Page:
Introduction to the
British Vintage Wireless and Television Museum

The property housing the museum has had a rich heritage of radio and electricity. Alfred Rickard-Taylor (an early wireless enthusiast) lived here from 1908 to 1914. In 1916 Mr. Frank Wells (Gerald's father) purchased the property.

Gerald was born here in 1929 and from the age of four expressed an interest and fascination for anything electrical. This led to a passion for wireless and this became his ultimate obsession.  The sense of miracle and wonder stayed with Gerald for all of his life.

At the end of the Sixties drastic and dramatic changes occurred in his life. He was not able to continue the life of an electrical contractor. However, he could see wireless and television sets being discarded and felt there was a need for a "Vintage Wireless Museum".

This Country was a major contributor for wireless development; even Marconi came to the UK (his Mother was from Ireland) to further his ambition for communication without wires. There was a need to preserve early wireless sets and their history.

The Museum for vintage wireless has been in existence since 1974 and now includes televisions.

The "British Vintage Wireless and Television Museum" has inspired the start of many wireless museums. It is, however, now the only viable and working wireless museum in the UK. Many radio and television programmes have been produced in and about the Museum which have encouraged the history being preserved for the nation whilst gaining worldwide recognition.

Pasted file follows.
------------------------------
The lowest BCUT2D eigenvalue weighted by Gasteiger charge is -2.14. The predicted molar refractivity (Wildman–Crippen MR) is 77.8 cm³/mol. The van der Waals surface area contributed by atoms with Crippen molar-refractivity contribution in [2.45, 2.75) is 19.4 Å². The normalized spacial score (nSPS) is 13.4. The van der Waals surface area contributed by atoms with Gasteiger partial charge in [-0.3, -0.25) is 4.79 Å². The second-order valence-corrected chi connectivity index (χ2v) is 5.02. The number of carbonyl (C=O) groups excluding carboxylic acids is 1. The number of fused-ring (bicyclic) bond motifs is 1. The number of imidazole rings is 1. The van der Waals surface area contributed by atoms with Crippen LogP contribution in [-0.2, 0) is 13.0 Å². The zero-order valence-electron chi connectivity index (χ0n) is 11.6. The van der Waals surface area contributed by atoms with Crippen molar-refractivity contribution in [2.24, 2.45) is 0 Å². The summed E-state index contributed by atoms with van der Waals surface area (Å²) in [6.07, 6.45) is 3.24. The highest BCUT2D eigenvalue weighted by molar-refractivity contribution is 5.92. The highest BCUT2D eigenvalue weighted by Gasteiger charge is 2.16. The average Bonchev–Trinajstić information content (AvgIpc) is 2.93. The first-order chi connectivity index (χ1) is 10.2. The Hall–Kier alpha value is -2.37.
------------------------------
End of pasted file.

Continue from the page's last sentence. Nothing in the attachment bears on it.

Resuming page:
The Museum has a wide range of radios, televisions, speakers and radiograms from the dawn of radio up to the last valve models ever made. Items of interest to academics, historians, manufacturers and collectors are exhibited.  The Museum consists of two buildings making ten rooms with 1300 wireless receivers on show, along with many display cabinets of components and wireless associated artefacts, also a period shop.


The British Vintage Wireless and Television Museum is now a trust and a registered charity (number 1111516).

In 2013  we were delighted when David Dimbleby accepted our invitation to become our Patron.  More on this here.

The museum is not open to the general public, but guided tours are available by appointment.  Admission is free but donations are greatly welcomed.

David Dimbleby (Patron)

Mr John Thompson (Chairman)
Mr John Sully (Secretary)
Mr Mike Barker (Treasurer & Trustee)
Mr Richard Stow (Membership Secretary)
Mrs Eileen Laffey (Trustee & General Manager)
Mr Kevin Lott (Trustee)
Mr Fred Watts (Trustee)
Mr John Wakely (Curator of Television)
Mr Peter Sanders (Curator of Television)
Mr David Grant (Curator of Radio)